Monthly Archives: April 2016

Ring Road

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JOYCE MCMILLAN on RING ROAD at Oran Mor, Glasgow, for the Scotsman, 9.4.16.
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4 stars ****

IF THE PLAY were a situation comedy, the scene would be about as familiar as they come. Lisa and her brother-in-law Mark, who have always liked each other, have sneaked away to an unromantic hotel on a ring-road, to spend an illicit couple of hours together; and the atmosphere of nervous anticipation, as they look around the room, is exactly what we would expect.

The situation is not quite what it seems, though, in this latest Play, Pie and Pint drama by actress and playwright Anita Vettesse; and the genre is not comedy but quiet contemporary tragedy, as a tale unfolds of lives that have lost their joy, and of people who – unable to find the courage to start all over again – are trying to patch things up as best they can, and simply trying to bear the damage that results.

The play, in other words, is quite painfully true to life; and although elements of the sex comedy survive – and are cheerfully carried throughout by Martin Donaghy as Mark – it’s the underlying grief and desperation of Lisa’s situation that burns itself onto the mind, in a terrific performance by Angela Darcy. And there’s also a bonus, in the form of an unseen voice-over performance from Robbie Jack as Lisa’s absent husband, Paul, each of his mobile phone calls more poignant than the last. It’s a short play, in other words, but one that contains a little slice of the real music of humanity; and just a couple of years into her writing career, Anita Vettesse is proving herself a playwright well worth watching.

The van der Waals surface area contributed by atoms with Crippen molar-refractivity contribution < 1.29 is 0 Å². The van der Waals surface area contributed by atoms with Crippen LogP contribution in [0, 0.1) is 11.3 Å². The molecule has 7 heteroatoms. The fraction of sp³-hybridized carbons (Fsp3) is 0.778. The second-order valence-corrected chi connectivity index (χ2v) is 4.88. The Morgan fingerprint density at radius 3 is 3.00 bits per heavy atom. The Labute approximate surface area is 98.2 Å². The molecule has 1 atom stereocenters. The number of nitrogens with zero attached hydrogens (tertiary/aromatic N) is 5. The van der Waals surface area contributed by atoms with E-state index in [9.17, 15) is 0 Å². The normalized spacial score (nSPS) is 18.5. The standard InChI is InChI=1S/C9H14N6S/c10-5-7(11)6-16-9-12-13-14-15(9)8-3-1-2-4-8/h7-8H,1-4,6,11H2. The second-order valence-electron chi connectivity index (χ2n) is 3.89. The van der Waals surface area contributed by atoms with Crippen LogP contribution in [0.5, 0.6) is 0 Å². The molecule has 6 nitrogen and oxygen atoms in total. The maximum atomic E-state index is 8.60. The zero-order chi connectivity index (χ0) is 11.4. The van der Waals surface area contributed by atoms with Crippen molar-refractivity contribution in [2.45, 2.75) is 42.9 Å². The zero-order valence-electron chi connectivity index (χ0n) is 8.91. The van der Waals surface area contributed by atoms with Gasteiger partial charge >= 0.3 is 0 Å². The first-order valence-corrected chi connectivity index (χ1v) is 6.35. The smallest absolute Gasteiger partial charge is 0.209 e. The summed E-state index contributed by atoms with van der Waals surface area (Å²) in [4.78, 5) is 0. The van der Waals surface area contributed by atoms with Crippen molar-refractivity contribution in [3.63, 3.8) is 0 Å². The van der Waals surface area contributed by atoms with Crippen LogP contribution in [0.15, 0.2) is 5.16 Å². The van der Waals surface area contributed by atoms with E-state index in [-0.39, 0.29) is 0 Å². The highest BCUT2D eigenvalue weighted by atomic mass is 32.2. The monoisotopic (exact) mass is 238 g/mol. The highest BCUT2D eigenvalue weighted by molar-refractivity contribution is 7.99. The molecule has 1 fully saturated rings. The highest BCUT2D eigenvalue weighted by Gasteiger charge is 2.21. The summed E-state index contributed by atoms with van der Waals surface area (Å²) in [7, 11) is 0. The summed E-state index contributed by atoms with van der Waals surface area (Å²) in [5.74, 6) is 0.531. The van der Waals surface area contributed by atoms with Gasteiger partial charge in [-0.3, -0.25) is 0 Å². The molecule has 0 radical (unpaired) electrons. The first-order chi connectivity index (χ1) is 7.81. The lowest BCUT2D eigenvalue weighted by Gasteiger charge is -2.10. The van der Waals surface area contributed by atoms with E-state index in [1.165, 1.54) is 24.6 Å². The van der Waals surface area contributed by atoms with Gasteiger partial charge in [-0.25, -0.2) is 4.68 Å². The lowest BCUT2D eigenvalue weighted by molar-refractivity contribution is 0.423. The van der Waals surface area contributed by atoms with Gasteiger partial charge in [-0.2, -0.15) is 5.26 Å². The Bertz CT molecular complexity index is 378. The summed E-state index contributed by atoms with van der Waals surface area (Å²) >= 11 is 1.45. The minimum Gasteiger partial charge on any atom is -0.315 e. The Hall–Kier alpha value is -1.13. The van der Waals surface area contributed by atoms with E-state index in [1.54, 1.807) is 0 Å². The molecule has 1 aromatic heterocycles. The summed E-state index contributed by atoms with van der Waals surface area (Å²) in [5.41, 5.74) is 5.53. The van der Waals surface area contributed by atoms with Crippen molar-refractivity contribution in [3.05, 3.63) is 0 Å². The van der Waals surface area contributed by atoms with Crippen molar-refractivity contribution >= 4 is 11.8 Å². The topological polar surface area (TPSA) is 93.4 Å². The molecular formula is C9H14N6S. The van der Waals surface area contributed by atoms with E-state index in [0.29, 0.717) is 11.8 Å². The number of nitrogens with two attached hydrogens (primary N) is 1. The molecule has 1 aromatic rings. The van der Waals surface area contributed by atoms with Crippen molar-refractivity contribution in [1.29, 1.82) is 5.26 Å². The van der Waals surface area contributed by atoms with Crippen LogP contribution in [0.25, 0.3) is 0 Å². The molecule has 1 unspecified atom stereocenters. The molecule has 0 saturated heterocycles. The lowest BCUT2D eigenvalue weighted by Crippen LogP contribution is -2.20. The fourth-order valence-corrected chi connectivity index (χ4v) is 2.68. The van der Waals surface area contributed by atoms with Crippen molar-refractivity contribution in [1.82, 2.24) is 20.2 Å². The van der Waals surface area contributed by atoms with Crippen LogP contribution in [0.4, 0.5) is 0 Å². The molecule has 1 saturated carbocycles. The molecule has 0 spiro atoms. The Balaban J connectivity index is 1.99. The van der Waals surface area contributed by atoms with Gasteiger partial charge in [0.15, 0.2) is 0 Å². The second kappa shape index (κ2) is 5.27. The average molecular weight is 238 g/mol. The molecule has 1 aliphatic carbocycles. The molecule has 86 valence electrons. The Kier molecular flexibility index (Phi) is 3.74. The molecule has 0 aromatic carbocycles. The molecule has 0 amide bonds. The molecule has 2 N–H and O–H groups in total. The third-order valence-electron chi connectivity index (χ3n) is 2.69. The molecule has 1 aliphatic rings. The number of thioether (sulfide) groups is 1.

Oran Mor, Glasgow, today; and the Traverse Theatre, Edinburgh, Tuesday-Saturday next week.

ENDS ENDS

Lost At Sea

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JOYCE MCMILLAN on LOST AT SEA at Summerhall, Edinburgh, for the Scotsman, 9.4.16.
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3 stars ***

THERE’S BEEN A REAL feast of children’s theatre associated with this year’s Edinburgh International Science Festival; and one of this week’s highlights was Catherine Wheels’ Lost At Sea, a vivid short show about our oceans – and about the big currents that surge through them – from one of Scotland’s leading children’s theatre companies.

Written by Morna Pearson, Lost At Sea is inspired by the true story of 7,200 plastic ducks that spilled from a giant container ship in the Pacific Ocean in 1992, and, over many years, gradually found their way around the world. On a giant floor map (by designer Karen Tennant) that shows the five huge ocean “gyres” circulating water, weather, and – increasingly – plastic rubbish around the planet, the play tells the matching stories of a girl in Harris, and a boy whose life takes him from Australia to Alaska and Hawaii; both love the sea, and their lives are strangely linked by the story of the ducks, which he experiences directly when he start to find dozens of them on a beach in Alaska.

At just 50 minutes, Lost At Sea seems almost too short to deal with the many issues it raises, from loss and bereavement to marine pollution and the fascinating world of oceanography; the awkward jump-cuts in the story seem a little exposed, the ending too abrupt. But performers Ashley Smith and Laurie Brown make a delightful job of bringing the story to life; and it would be a fine thing if a slightly longer, richer version of Lost At Sea were to have a further life, now that its Science Festival run is over.

Run completed.

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